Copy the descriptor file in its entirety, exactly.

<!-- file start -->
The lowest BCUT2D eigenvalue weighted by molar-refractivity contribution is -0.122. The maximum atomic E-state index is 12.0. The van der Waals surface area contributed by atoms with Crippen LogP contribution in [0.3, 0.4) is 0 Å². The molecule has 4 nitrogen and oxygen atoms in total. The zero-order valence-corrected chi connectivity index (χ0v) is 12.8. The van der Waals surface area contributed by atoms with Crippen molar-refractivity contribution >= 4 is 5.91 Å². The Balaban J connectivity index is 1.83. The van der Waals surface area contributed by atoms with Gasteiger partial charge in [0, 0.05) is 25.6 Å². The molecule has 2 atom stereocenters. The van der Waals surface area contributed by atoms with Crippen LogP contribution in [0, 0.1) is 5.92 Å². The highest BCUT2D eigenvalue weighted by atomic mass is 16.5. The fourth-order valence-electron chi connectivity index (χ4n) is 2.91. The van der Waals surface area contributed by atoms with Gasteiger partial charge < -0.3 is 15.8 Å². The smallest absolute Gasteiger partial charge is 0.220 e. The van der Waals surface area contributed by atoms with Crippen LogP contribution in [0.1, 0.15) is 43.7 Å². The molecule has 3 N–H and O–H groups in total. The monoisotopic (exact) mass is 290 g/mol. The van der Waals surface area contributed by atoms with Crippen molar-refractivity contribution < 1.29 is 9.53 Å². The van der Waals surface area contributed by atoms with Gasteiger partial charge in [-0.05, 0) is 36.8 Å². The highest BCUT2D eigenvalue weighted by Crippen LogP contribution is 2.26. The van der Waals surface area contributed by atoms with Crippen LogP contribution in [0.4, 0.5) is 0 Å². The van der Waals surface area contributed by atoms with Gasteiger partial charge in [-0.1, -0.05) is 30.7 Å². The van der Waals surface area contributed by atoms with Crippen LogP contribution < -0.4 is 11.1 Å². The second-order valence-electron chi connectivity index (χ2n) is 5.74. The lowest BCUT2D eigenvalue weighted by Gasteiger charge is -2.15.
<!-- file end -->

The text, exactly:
The lowest BCUT2D eigenvalue weighted by molar-refractivity contribution is -0.122. The maximum atomic E-state index is 12.0. The van der Waals surface area contributed by atoms with Crippen LogP contribution in [0.3, 0.4) is 0 Å². The molecule has 4 nitrogen and oxygen atoms in total. The zero-order valence-corrected chi connectivity index (χ0v) is 12.8. The van der Waals surface area contributed by atoms with Crippen molar-refractivity contribution >= 4 is 5.91 Å². The Balaban J connectivity index is 1.83. The van der Waals surface area contributed by atoms with Gasteiger partial charge in [0, 0.05) is 25.6 Å². The molecule has 2 atom stereocenters. The van der Waals surface area contributed by atoms with Crippen LogP contribution in [0, 0.1) is 5.92 Å². The highest BCUT2D eigenvalue weighted by atomic mass is 16.5. The fourth-order valence-electron chi connectivity index (χ4n) is 2.91. The van der Waals surface area contributed by atoms with Gasteiger partial charge < -0.3 is 15.8 Å². The smallest absolute Gasteiger partial charge is 0.220 e. The van der Waals surface area contributed by atoms with Crippen LogP contribution in [0.1, 0.15) is 43.7 Å². The molecule has 3 N–H and O–H groups in total. The monoisotopic (exact) mass is 290 g/mol. The van der Waals surface area contributed by atoms with Crippen molar-refractivity contribution < 1.29 is 9.53 Å². The van der Waals surface area contributed by atoms with Gasteiger partial charge in [-0.05, 0) is 36.8 Å². The highest BCUT2D eigenvalue weighted by Crippen LogP contribution is 2.26. The van der Waals surface area contributed by atoms with Crippen LogP contribution in [0.4, 0.5) is 0 Å². The van der Waals surface area contributed by atoms with Gasteiger partial charge in [-0.1, -0.05) is 30.7 Å². The van der Waals surface area contributed by atoms with Crippen LogP contribution < -0.4 is 11.1 Å². The second-order valence-electron chi connectivity index (χ2n) is 5.74. The lowest BCUT2D eigenvalue weighted by Gasteiger charge is -2.15.